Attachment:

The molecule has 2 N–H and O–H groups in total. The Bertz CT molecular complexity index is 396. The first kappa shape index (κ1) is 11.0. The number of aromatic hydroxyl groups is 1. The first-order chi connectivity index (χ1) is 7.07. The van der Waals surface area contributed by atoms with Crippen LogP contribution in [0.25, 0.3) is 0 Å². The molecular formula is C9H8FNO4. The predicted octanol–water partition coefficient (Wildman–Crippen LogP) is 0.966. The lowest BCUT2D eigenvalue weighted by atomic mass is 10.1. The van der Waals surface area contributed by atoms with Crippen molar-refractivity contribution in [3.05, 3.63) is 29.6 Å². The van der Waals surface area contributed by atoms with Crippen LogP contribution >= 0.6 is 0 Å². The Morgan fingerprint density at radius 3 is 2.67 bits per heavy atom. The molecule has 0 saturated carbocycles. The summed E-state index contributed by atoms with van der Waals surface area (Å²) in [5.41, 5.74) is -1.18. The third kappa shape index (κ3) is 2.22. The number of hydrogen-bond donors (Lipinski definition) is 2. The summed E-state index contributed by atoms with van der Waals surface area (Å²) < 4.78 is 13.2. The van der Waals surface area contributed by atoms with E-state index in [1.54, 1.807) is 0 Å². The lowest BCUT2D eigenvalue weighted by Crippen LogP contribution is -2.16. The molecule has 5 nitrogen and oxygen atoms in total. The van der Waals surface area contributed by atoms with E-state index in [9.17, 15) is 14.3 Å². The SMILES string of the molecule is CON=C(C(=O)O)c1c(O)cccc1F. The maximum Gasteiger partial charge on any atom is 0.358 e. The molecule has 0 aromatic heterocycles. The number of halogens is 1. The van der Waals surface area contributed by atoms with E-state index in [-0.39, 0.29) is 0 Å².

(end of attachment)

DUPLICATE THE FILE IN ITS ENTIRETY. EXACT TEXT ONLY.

The molecule has 2 N–H and O–H groups in total. The Bertz CT molecular complexity index is 396. The first kappa shape index (κ1) is 11.0. The number of aromatic hydroxyl groups is 1. The first-order chi connectivity index (χ1) is 7.07. The van der Waals surface area contributed by atoms with Crippen LogP contribution in [0.25, 0.3) is 0 Å². The molecular formula is C9H8FNO4. The predicted octanol–water partition coefficient (Wildman–Crippen LogP) is 0.966. The lowest BCUT2D eigenvalue weighted by atomic mass is 10.1. The van der Waals surface area contributed by atoms with Crippen molar-refractivity contribution in [3.05, 3.63) is 29.6 Å². The van der Waals surface area contributed by atoms with Crippen LogP contribution >= 0.6 is 0 Å². The Morgan fingerprint density at radius 3 is 2.67 bits per heavy atom. The molecule has 0 saturated carbocycles. The summed E-state index contributed by atoms with van der Waals surface area (Å²) in [5.41, 5.74) is -1.18. The third kappa shape index (κ3) is 2.22. The number of hydrogen-bond donors (Lipinski definition) is 2. The summed E-state index contributed by atoms with van der Waals surface area (Å²) < 4.78 is 13.2. The van der Waals surface area contributed by atoms with E-state index in [1.54, 1.807) is 0 Å². The lowest BCUT2D eigenvalue weighted by Crippen LogP contribution is -2.16. The molecule has 5 nitrogen and oxygen atoms in total. The van der Waals surface area contributed by atoms with E-state index in [9.17, 15) is 14.3 Å². The SMILES string of the molecule is CON=C(C(=O)O)c1c(O)cccc1F. The maximum Gasteiger partial charge on any atom is 0.358 e. The molecule has 0 aromatic heterocycles. The number of halogens is 1. The van der Waals surface area contributed by atoms with E-state index in [-0.39, 0.29) is 0 Å².